Why not quote the whole psg? Probably b/c you got these out of some lame source like the Skeptics' Annotated Bible or some or some such. Shoddy.

In John 1: John explains that noone has ever seen God except for Jesus
yet in Genesis 32, Jacob names Peniel after the fact that he has seen God face to face (Peniel = face of God)

1 Timothy 6 helps us understand that it is the *Father* Who dwells in unapproachable light.
John 1's whole point is to express the deity of the Word, who is Christ, and who is with "God" in the beginning. Who is this "God" a reference to? The Father.
"No one has seen God at any time; the only begotten God who is in the bosom of the Father, He has explained Him." (John 1:18)

an example of God changing his mind is in Exodus 32:14 - "So the Lord withdrew his threat and didn't bring against his people the disaster he had threatened"

Where does it say anything about Him changing His mind? It says He didn't do what He had threatened. A threat is not necessarily a promise of action. In this case it acted as a stimulus to self-correction.

God is capable of changing his mind, so even if someone does exactly what God wants, they might still be looking forward to a pretty warm afterlife if God can change his mind whenever he wants for whatever reason.

God's decrees are eternal and He has decreed whatever comes to pass (Ephesians 1:10-11).
If you had brought up something like where God "repents of making man" or sthg like that, I'd've been happy to remind you that "to repent" there can also mean "to be sad".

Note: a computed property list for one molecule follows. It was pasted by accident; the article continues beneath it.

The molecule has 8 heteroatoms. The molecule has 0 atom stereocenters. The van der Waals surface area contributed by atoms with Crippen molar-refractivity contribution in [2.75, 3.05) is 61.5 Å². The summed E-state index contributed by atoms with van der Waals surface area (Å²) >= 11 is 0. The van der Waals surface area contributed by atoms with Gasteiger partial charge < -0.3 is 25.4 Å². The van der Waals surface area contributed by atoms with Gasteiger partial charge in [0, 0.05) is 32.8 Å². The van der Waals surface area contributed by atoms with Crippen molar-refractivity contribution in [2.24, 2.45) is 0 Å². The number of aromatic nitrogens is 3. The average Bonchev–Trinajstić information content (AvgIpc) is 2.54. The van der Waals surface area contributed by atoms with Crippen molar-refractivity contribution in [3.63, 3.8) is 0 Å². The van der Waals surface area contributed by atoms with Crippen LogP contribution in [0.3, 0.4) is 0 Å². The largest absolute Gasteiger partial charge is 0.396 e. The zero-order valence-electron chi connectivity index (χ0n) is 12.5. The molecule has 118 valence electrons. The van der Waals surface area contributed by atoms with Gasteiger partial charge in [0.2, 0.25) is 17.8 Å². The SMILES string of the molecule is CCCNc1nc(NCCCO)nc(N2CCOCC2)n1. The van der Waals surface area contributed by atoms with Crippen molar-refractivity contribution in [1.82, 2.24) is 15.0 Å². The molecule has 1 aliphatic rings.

Best of luck in your next and final attempt (since you seem to have used up 4 of your 5).

Tuesday, December 04, 2007

Garbage in, garbage out

Yestuhday I challenged Martin at the Atheist Experience to substantiate his throwaway claim that the Bible contains contradictions.
I asked him to provide his 5 best "contradictions" and take into account the rules I laid down in a previous post on the topic. The conversation with Martin has recently degenerated due to his emotional outbursts and difficulty in keeping track of his own arguments, his own worldview and its implications, his own previous statements, and my own worldview. But let's see how he did on this count.
Okay, that's one down. Jeez, Judaism isn't even in the top five!
I'm not sure what he means here. I listed 3 theistic religions, and Judaism is certainly in there.